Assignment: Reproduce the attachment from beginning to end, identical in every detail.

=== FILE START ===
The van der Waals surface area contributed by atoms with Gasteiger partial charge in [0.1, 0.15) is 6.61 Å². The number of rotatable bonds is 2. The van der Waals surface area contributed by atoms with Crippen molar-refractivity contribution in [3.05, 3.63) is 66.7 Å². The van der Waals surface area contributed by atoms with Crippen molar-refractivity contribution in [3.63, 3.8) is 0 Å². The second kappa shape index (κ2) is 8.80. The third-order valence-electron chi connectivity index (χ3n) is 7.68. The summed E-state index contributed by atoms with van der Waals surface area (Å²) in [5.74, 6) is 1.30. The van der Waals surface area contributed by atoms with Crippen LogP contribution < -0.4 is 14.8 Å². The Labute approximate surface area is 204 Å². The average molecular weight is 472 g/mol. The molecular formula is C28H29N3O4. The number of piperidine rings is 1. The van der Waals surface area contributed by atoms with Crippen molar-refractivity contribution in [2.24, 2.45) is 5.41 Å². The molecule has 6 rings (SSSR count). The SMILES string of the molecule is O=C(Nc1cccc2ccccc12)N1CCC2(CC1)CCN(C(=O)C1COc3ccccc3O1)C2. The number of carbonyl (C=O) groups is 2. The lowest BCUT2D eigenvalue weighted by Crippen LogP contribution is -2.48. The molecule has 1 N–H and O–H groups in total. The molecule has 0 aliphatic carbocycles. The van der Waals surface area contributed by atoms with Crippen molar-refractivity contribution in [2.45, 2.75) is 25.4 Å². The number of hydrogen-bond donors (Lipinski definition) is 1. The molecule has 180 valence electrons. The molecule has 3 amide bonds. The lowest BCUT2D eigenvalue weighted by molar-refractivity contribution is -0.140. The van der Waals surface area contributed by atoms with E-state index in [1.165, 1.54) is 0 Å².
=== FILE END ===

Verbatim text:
The van der Waals surface area contributed by atoms with Gasteiger partial charge in [0.1, 0.15) is 6.61 Å². The number of rotatable bonds is 2. The van der Waals surface area contributed by atoms with Crippen molar-refractivity contribution in [3.05, 3.63) is 66.7 Å². The van der Waals surface area contributed by atoms with Crippen molar-refractivity contribution in [3.63, 3.8) is 0 Å². The second kappa shape index (κ2) is 8.80. The third-order valence-electron chi connectivity index (χ3n) is 7.68. The summed E-state index contributed by atoms with van der Waals surface area (Å²) in [5.74, 6) is 1.30. The van der Waals surface area contributed by atoms with Crippen LogP contribution < -0.4 is 14.8 Å². The Labute approximate surface area is 204 Å². The average molecular weight is 472 g/mol. The molecular formula is C28H29N3O4. The number of piperidine rings is 1. The van der Waals surface area contributed by atoms with Crippen molar-refractivity contribution in [2.24, 2.45) is 5.41 Å². The molecule has 6 rings (SSSR count). The SMILES string of the molecule is O=C(Nc1cccc2ccccc12)N1CCC2(CC1)CCN(C(=O)C1COc3ccccc3O1)C2. The number of carbonyl (C=O) groups is 2. The lowest BCUT2D eigenvalue weighted by Crippen LogP contribution is -2.48. The molecule has 1 N–H and O–H groups in total. The molecule has 0 aliphatic carbocycles. The van der Waals surface area contributed by atoms with Crippen molar-refractivity contribution in [2.45, 2.75) is 25.4 Å². The number of hydrogen-bond donors (Lipinski definition) is 1. The molecule has 180 valence electrons. The molecule has 3 amide bonds. The lowest BCUT2D eigenvalue weighted by molar-refractivity contribution is -0.140. The van der Waals surface area contributed by atoms with E-state index in [1.165, 1.54) is 0 Å².